When it comes to the sale of real property, damages are generally the remedy for a breach of an Agreement of Purchase and Sale (“APS”). However, there are times when a party doesn’t want monetary damages. There are occasions when a real estate deal does not close and purchasers feel that the land they set out to buy has unique traits that cannot be duplicated elsewhere. In these circumstances, the prospective purchaser may choose to claim for specific performance.
Specific performance is a court-ordered, equitable remedy. When this order is made, one party to a contract is mandated to perform under the contract. In the cases involving the sale of land, an order granting specific performance means that the vendor must sell that land to the purchaser as contemplated in the APS.
In granting specific performance, the court must weigh the individual factors of the case to determine whether the remedy is appropriate.
In Semelhago v. Paramadevan,  S.C.J. No. 71, 2 S.C.R. 415, the Court held that specific performance should not be granted without evidence that the property is unique such that its substitute is not readily available. Further, not all land is unique. It cannot be assumed that damages for breach of a contract to sell real estate are inadequate and that specific performance must be granted in all cases involving the purchase and sale of land.
More recently, in Southcott Estates Inc. v. Toronto Catholic District School Board,  2 S.C.R. 675, the Court found that “[a] plaintiff deprived of an investment property does not have a fair, real, and substantial justification” or a “substantial and legitimate” interest in specific performance unless that plaintiff can show that money is not a complete remedy because the land has “a peculiar and special value” to him or her.
In general, courts are less inclined to grant specific performance in cases concerning commercial property being purchased for investment purposes.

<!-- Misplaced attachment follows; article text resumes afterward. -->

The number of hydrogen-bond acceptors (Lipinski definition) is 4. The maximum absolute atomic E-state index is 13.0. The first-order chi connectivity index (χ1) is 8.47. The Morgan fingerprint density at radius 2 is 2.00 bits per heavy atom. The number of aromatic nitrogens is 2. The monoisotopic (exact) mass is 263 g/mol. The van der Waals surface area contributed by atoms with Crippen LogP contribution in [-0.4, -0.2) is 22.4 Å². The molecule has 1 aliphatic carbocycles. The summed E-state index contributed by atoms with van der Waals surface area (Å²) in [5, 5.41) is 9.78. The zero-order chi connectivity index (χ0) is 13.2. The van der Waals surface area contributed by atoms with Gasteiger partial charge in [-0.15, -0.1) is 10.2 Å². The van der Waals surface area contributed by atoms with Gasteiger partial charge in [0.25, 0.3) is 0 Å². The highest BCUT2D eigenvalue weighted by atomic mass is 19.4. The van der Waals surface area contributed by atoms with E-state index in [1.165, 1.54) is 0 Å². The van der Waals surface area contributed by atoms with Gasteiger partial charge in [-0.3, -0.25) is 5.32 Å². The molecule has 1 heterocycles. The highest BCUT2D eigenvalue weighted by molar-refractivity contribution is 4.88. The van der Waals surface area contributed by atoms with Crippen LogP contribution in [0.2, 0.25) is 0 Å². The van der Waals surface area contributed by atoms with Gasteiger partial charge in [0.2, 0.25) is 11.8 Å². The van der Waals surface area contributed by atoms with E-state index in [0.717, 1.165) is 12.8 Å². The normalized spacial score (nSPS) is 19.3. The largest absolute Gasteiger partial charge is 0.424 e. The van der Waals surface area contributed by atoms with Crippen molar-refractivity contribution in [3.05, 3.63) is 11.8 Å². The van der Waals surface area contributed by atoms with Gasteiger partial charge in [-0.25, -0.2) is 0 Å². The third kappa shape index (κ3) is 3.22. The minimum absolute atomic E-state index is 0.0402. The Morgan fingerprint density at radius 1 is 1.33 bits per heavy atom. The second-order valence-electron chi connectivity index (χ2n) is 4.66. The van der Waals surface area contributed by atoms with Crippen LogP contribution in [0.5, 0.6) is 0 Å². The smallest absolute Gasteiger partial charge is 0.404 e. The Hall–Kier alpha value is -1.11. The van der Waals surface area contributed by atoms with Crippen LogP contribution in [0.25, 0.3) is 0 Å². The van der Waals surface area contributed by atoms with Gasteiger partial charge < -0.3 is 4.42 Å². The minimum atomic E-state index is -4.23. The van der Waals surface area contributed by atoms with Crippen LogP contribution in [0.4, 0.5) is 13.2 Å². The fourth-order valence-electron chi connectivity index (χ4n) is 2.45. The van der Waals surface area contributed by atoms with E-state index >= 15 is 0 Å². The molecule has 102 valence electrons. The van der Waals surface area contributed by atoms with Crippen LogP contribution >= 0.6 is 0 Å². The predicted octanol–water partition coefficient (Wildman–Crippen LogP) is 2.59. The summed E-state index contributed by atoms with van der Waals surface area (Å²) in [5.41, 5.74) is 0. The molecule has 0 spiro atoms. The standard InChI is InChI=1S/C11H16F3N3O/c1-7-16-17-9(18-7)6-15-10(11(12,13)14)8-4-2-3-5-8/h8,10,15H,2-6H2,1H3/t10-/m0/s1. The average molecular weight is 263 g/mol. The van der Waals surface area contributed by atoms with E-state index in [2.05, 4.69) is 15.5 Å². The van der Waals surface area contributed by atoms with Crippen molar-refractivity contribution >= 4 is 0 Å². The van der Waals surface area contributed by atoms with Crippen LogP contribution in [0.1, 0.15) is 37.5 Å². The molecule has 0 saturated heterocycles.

In one case the development properties’ proximity to Canada’s Wonderland, highway 400 and hotel land already owned by the purchaser made the development property at issue especially suitable for the purchaser’s proposed use. The Ontario Court of Appeal found that there was no persuasive evidence that these features could be reasonably duplicated elsewhere and ordered specific performance – see John E. Dodge Holdings v. 805062 Ontario Ltd. (2001), 56 O.R. (3d) 341 (Ont. Sup. Ct.) aff’d (2003) 63 O.R. (3d) 304 (C.A.) leave to appeal to S.C.C. refused 29696 (April 8 2003).
In short, specific performance may be granted when the court finds that the property at issue is unique. In determining uniqueness, courts look into whether the property is especially suitable for the proposed use such that it cannot be reasonably duplicated elsewhere.
Uniqueness is case specific. That said, the court may find a property unique if it has good visibility and accessibility from highways and certain streets, proximity to other consumer attracting locations, significant development activity, potential population growth in the area or suitable zoning by-laws and proximity to other properties owned by a prospective purchaser.